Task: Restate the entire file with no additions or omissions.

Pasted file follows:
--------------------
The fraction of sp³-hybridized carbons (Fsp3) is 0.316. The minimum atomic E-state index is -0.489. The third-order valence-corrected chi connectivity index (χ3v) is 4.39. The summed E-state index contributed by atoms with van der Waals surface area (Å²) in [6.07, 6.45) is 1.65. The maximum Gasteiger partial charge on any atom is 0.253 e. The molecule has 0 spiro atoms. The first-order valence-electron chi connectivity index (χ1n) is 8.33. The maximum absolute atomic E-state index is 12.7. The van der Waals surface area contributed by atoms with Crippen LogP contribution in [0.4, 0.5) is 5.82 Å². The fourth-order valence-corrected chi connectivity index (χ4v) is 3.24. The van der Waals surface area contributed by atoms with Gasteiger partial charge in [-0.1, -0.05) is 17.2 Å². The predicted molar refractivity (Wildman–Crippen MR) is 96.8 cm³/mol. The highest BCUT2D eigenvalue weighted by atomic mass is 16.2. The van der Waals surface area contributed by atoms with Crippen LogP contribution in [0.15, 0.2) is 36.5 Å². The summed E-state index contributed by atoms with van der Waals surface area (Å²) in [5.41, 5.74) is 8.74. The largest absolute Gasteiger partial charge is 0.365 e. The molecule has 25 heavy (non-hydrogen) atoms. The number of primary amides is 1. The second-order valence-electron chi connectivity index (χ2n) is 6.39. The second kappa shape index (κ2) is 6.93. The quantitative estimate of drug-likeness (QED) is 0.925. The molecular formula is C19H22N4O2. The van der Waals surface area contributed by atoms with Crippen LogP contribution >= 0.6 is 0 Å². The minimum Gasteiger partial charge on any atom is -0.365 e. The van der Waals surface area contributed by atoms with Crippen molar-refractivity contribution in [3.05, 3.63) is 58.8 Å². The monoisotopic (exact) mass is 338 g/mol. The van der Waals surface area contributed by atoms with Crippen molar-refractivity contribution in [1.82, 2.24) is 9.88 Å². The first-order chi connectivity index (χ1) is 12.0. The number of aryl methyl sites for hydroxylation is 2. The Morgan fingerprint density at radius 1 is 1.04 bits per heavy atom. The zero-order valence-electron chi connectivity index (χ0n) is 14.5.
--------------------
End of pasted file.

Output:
The fraction of sp³-hybridized carbons (Fsp3) is 0.316. The minimum atomic E-state index is -0.489. The third-order valence-corrected chi connectivity index (χ3v) is 4.39. The summed E-state index contributed by atoms with van der Waals surface area (Å²) in [6.07, 6.45) is 1.65. The maximum Gasteiger partial charge on any atom is 0.253 e. The molecule has 0 spiro atoms. The first-order valence-electron chi connectivity index (χ1n) is 8.33. The maximum absolute atomic E-state index is 12.7. The van der Waals surface area contributed by atoms with Crippen LogP contribution in [0.4, 0.5) is 5.82 Å². The fourth-order valence-corrected chi connectivity index (χ4v) is 3.24. The van der Waals surface area contributed by atoms with Gasteiger partial charge in [-0.1, -0.05) is 17.2 Å². The predicted molar refractivity (Wildman–Crippen MR) is 96.8 cm³/mol. The highest BCUT2D eigenvalue weighted by atomic mass is 16.2. The van der Waals surface area contributed by atoms with Crippen LogP contribution in [0.15, 0.2) is 36.5 Å². The summed E-state index contributed by atoms with van der Waals surface area (Å²) in [5.41, 5.74) is 8.74. The largest absolute Gasteiger partial charge is 0.365 e. The molecule has 25 heavy (non-hydrogen) atoms. The number of primary amides is 1. The second-order valence-electron chi connectivity index (χ2n) is 6.39. The second kappa shape index (κ2) is 6.93. The quantitative estimate of drug-likeness (QED) is 0.925. The molecular formula is C19H22N4O2. The van der Waals surface area contributed by atoms with Crippen LogP contribution >= 0.6 is 0 Å². The minimum Gasteiger partial charge on any atom is -0.365 e. The van der Waals surface area contributed by atoms with Crippen molar-refractivity contribution in [3.05, 3.63) is 58.8 Å². The monoisotopic (exact) mass is 338 g/mol. The van der Waals surface area contributed by atoms with Crippen molar-refractivity contribution in [1.82, 2.24) is 9.88 Å². The first-order chi connectivity index (χ1) is 12.0. The number of aryl methyl sites for hydroxylation is 2. The Morgan fingerprint density at radius 1 is 1.04 bits per heavy atom. The zero-order valence-electron chi connectivity index (χ0n) is 14.5.